St Petersburg, June 23 – The severe sanctions against Russia for the operation in Ukraine are causing dramatic changes in the global economy and the oil market.
Against all odds, Russia, one of the major energy-producing countries, continues to play a crucial role in the global energy market, while such unprecedented turbulence and disruption in the global economy can lead, among other things, to a shortage of energy.
The tectonic shifts in the hydrocarbon markets were addressed at the Energy panel session as part of the XXV St Petersburg International Economic Forum. This year’s anniversary edition of the Forum was titled “New World – New Opportunities” and traditionally addressed economic, social and technological issues. The Energy panel session was attended by the CEO of Rosneft Oil Company, Igor Sechin,
Managing Director and CEO of ONGC Videsh Alok Kumar Gupta, Chairman of CNPC Dai Houliang, CEO of OPHIR Pedro Aquino Jr. and former Executive Director of IEA Nobuo Tanaka.
The constant change of priorities of the US energy companies, national regulations and political targeting, with the advancement of the green agenda, the pandemic and energy shortages make shareholders distrustful of the changing agenda and reluctant to invest long term. As a result, short-term investments gain priority, and companies focus on increasing dividends while minimizing investments in development.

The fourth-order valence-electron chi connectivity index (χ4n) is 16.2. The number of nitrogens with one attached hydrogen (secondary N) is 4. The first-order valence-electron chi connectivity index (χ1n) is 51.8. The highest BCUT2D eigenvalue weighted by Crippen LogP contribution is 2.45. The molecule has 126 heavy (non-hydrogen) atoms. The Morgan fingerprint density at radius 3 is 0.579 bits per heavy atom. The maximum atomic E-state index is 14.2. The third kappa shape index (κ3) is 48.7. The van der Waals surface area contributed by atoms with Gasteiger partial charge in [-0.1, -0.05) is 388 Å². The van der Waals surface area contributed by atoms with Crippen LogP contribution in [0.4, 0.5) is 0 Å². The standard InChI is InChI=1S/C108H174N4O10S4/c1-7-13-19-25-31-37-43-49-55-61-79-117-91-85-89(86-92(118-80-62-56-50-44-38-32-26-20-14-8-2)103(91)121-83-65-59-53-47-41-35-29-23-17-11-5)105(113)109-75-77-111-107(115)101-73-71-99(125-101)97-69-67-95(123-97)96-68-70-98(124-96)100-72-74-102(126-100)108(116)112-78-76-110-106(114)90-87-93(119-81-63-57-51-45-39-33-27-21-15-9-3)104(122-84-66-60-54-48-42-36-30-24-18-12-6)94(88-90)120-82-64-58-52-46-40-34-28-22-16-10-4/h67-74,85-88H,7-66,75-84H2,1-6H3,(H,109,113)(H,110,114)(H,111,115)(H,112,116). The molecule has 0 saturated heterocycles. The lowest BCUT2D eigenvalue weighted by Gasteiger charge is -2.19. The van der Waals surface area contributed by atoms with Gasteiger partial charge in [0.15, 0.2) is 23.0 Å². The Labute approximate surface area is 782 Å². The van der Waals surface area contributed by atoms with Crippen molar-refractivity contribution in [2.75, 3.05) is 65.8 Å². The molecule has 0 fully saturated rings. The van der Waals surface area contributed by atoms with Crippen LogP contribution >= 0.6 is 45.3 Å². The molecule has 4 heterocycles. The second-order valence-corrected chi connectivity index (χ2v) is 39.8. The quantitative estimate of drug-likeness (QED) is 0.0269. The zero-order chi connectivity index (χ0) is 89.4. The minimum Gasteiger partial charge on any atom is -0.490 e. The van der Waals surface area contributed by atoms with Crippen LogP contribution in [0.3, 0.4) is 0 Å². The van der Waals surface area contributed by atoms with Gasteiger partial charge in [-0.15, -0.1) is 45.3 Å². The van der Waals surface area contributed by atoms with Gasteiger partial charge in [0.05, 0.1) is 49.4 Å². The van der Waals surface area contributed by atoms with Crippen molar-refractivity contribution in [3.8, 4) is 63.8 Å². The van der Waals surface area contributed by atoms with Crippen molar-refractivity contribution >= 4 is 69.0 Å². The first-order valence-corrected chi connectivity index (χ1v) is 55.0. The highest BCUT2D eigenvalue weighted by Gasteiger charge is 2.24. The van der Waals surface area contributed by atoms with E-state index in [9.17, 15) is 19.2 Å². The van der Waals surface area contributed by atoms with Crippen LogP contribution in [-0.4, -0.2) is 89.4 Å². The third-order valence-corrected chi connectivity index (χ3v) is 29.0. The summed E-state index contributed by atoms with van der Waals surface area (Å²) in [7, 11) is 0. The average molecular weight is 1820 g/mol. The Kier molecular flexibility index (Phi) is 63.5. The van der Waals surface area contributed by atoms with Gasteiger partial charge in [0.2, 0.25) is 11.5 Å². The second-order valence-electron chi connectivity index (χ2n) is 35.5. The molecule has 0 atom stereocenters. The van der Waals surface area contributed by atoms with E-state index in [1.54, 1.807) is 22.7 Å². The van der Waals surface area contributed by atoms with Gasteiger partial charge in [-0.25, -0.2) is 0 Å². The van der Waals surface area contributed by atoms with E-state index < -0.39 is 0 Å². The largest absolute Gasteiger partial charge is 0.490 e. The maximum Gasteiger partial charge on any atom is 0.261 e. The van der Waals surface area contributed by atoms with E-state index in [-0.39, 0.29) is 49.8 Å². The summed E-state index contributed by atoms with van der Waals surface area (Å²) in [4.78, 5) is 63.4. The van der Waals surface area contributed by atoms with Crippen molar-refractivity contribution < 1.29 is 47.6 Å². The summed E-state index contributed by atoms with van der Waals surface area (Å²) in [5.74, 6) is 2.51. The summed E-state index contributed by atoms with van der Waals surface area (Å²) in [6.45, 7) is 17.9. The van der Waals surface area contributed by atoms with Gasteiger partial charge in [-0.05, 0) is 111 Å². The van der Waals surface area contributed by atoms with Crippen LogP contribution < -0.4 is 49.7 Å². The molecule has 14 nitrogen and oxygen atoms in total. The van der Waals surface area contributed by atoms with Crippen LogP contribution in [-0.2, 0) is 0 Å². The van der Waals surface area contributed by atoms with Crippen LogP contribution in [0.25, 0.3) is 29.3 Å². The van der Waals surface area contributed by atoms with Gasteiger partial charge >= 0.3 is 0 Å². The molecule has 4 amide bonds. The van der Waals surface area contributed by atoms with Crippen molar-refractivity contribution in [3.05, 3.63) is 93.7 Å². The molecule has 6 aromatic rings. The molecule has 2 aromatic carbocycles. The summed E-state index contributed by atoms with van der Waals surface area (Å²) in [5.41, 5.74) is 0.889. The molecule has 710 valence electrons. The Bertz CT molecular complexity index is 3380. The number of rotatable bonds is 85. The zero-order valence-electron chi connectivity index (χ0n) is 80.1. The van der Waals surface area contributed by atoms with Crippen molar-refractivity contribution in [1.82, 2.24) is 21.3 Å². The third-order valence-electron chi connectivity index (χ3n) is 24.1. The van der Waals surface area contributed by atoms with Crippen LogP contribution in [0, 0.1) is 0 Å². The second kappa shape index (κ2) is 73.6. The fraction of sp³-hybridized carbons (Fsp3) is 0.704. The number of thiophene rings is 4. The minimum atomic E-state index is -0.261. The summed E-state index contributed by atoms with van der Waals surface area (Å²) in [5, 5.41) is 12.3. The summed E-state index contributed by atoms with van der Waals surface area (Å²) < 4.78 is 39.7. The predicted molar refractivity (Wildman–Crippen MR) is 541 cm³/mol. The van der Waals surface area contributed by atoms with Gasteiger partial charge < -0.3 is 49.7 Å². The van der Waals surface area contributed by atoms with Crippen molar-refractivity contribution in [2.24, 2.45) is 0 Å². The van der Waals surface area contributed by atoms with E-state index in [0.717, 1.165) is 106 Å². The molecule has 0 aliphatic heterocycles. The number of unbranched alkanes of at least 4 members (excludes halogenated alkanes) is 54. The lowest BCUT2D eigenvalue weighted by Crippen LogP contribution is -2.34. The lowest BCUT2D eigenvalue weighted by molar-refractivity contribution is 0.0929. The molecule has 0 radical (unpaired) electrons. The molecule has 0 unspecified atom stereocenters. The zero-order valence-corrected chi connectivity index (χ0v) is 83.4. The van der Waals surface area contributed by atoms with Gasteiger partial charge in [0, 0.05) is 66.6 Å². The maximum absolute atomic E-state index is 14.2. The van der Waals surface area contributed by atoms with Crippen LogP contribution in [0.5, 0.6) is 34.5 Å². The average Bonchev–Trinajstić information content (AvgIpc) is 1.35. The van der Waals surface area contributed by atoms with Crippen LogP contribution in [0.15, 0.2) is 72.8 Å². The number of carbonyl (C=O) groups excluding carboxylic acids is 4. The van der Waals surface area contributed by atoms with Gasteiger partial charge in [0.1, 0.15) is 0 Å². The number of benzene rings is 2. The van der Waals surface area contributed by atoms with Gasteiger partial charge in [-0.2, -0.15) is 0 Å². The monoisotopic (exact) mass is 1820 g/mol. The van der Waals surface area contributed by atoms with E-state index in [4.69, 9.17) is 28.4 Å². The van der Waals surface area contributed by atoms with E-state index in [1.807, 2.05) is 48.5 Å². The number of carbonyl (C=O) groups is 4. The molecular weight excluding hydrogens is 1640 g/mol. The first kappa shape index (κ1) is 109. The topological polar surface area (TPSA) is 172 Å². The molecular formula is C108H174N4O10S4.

To address the oil shortage alone, by 2030, the world will need additional investments of $400 billion. This is both politically and financially impossible, noted Igor Sechin, head of Russian oil major Rosneft, while delivering his keynote speech at the SPIEF Energy panel session.
The anti-Russian sanctions have effectively ended the so-called ‘green transition’ which was seen as a way to manipulate the market. Western countries argue for accelerating the green transition and reducing carbon footprints but do the opposite in practice, increasing carbon footprints and eroding other countries’ economies.
But economic policy goals cannot be confined to the economy alone. The restoration of essential production chains disrupted by sanctions sparked a move toward technological sovereignty. A revised configuration of the oil market is already taking shape in Russia, where two price contours have been formed: a fair market price for ‘friendly countries’ and an added premium, which will be added to the price for ‘unfriendly countries’ to compensate for the violation of rules and obligations by the former partners.
With its energy potential and portfolio of top-flight projects, Russia is well-positioned to meet long-term global energy needs with affordable energy resources.
Take Russia’s Vostok Oil – the world’s largest oil project and the only ongoing project of such a scale.
Vostok Oil’s confirmed resource base amounts to 6.2 billion tons, and the oil from its fields has a sulphur content of 0.01 per cent to 0.1 per cent and a low density of approximately 40 API.
Clearly, Vostok Oil has one of the highest efficiency and stability levels in the industry, which will be highly beneficial to its shareholders. Now, the most important aspect of this project is that it can stabilize hydrocarbon markets during a hurricane.